That’s why, to ring in the new year, I’ve decided to drop my half-maintained veneer of anonymity. Instead, I’m going to actively try to promote and develop a new identity for myself. It might be a silly strategic choice on my part, and maybe in the future it might change, but for the time being I’ve chosen to write under the name Chris Gerwel (That’s my first and middle name, in case anyone was wondering. Gerwel is my late grandfather’s name, and I’m sure my mom’ll be thrilled that I’m using it.).

The way I see it, the name is shorter and easier to spell than my “proper” surname. It remains a little unusual, which hopefully helps make it memorable. And it won’t get confused with my professional day-job world, letting me maintain – at least to some degree – a little compartmentalization between the spheres of my life.

Others might have made a different choice, and I might yet reconsider this one (I expect that either an agent or an editor might want to weigh in on such matters at some point). But as I wrap up a difficult 2012, I’m looking forward to starting 2013 with a name.

With that, I am off to celebrate the holiday with my family. Happy New Year, everybody! May your 2013 be better than all the years that came before.

10 Comments Post a comment
  1. My given first name is a simple variation on the most common spelling of “Marilyn,” and not even my immediate family and closest friends get it right. It is never spelled correctly on important documents.

    Three times, I’ve had to tell my publisher that my name was spelled incorrectly on a book cover. I won a major book award and not only was my name spelled incorrectly, the title of the book was, as well, so no one was able to find it at Amazon or anywhere else. Other awards don’t feel like they are mine, even if they are on my shelves, because my name isn’t right.

    If I could do it over again, I would choose another first name to write under. Probably the family name, as well, with the total lack of privacy and the inability to hide from stalkers who can now print out a map to your home address and know the name of your kids and dogs in five minutes.

    But, your name is your name so all hail, Chris Gerwel!

    January 1, 2013
  2. Marilynn – Thanks for the comment! It was exactly concerns about issues like that which weighed in on selecting an easier name to write under. Your experiences make me feel all the more confident that my decision to write as “Chris Gerwel” is likely the right one. If nothing else, it makes for less of a mouthful than “Chris Modzelewski” (incidentally, at a party earlier today, someone tried to guess how to spell my given last name…FWIW, they got it eventually. I think it only needed five corrections. :)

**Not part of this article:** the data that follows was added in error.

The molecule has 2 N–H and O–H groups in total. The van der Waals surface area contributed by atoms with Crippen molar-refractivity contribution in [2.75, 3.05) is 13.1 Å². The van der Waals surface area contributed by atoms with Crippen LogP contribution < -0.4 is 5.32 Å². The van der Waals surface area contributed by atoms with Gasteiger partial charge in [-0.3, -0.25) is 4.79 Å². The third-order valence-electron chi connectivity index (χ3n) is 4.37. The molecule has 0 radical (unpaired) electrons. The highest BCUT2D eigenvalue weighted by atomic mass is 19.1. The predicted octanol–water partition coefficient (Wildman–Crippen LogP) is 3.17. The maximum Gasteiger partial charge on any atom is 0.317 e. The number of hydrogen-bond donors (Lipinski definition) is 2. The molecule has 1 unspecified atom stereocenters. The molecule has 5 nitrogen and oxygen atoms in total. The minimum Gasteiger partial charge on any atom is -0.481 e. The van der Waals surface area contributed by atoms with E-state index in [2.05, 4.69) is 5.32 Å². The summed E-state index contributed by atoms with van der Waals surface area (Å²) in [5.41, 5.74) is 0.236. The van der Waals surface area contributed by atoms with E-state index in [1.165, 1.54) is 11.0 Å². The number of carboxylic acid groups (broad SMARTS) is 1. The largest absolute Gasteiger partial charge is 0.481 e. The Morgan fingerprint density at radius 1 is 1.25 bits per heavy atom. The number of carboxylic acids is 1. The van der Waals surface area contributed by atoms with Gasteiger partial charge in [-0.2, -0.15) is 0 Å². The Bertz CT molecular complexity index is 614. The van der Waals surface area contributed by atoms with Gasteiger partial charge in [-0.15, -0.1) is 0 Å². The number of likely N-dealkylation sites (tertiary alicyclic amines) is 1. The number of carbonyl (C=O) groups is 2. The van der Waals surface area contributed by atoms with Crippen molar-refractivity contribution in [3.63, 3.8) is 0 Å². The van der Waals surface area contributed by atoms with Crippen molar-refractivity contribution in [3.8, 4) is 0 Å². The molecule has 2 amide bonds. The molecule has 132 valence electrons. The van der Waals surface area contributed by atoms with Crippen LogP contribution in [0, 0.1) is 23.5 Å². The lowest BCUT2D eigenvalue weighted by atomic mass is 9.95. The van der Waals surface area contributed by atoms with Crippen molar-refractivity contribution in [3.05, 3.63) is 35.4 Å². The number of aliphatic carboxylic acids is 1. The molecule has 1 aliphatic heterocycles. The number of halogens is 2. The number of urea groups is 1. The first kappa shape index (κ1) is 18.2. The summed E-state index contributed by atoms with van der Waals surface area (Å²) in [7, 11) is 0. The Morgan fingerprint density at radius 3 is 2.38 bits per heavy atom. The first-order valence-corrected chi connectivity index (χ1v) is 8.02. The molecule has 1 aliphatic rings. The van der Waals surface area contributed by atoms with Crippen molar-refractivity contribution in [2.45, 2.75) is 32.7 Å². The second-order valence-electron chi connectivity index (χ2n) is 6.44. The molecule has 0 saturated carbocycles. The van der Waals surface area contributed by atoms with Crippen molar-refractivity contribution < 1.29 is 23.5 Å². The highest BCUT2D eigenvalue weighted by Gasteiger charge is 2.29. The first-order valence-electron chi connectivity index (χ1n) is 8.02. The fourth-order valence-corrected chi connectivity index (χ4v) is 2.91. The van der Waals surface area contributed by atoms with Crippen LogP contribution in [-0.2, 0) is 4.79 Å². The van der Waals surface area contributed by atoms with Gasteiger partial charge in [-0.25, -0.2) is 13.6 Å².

January 1, 2013
  3. Well, in the Speculativ Fiction sector, there’s Joan Slonczewski who at least is not completely unknow. But I confess to having to look up her name every time I use it because I just can’t remember her as anything but “Joan Slonsomethingorotherratherpolishsounding” or else “the author who wrote Door Into Ocean“. And I’m German, so not completely unfamiliar with words containing a lot of consonants.

    January 7, 2013
    • Ha! Yeah, I love Polish names (I’m rather sentimental when it comes to my own) but it’s exactly that inconvenience factor that’s got me concerned. Perhaps it has only a marginal impact, but for a new author just starting out, I figure why add any more challenges?

      January 7, 2013
  4. Hi Chris
    Thanks for the blog, really interesting.
    I loved your thoughts about the different roles we play. As a teacher I find myself in any number of roles just in one day. However, having said that, a training session I went on a few years ago left me with, amongst a number of other great tidbits, the idea that as a teacher you should only be acting when you tell someone off. Otherwise, be yourself.
    I think I feel that way about writing as well. Unless I’m doing something that just isn’t me, or doesn’t come naturally, I guess being myself is essential. As I’m hoping to never write something that doesn’t come from my heart, (or the weird geeky voices in my head), I would always want to use my own name.
    I do entirely understand your perspective though. Identity for creatives of any sort is a huge subject I think and not one I’ve really read anything about, so thanks for getting me thinking!
    cheers
    Mike

    January 7, 2013
    • Hi Mike – Thanks for the comment! Glad you’re enjoying the blog.

      That’s great advice from that training session: there’s a world of difference between “acting out” a role, and simply being yourself. I generally try to be myself in every situation – I might tone down or amp up various facets of my nature (e.g. be more or less diplomatic, use different language, etc.), but if I were to ever not be true to myself, I’d be asking for trouble. That goes for my professional life, my writing life, my writing itself, and even my personal life – in each of these activities, I think being ourselves is vitally important. We’re vast; we contain multitudes. And I think our adult responsibility is to consciously choose how we perform our roles, and therefore which facets of ourselves we amplify and tone down in particular situations.

      January 7, 2013
  5. Cindy Niespodzianski #

    I always thought I would write under my maiden name, but I’ve grown quite fond of my married name over the years. I have now been married longer than I haven’t, so Niespodzianski is who I am. It’s unique here in the US, and I like how it sounds and what it means. It’s even longer than yours, Chris, so I worry it would be discouraging to people who might want to find me. Most people tell me to use my maiden name, but part of me wants to fight the good fight.

    I am so glad I found your blog, and I appreciate what you have to say on this. It doesn’t make it easier to choose to write under another name, but it does provide some consolation.

    January 20, 2013
    • Hi Cindy! Thanks for the comment. Niespodzianski is a great name, and I love it’s rather surprising meaning (sorry, I couldn’t resist – how often can one make bad wordplay jokes about the Polish language?). I can absolutely understand the desire to fight the good fight and to run with it, and ultimately I think it’s the kind of decision each of us with complex names must make for ourselves. It’s the type of issue where there are no right or wrong answers.

      January 21, 2013
  6. My given name is Mandy Mikulencak. I’ve wondered what an agent (or editor) would think of such a long Czech name. Also wondered if Mandy is not serious enough! (I’m not an Amanda). Actually thought about writing under my two cats’ names: Lily Hobbes. So much to ponder.

    January 24, 2013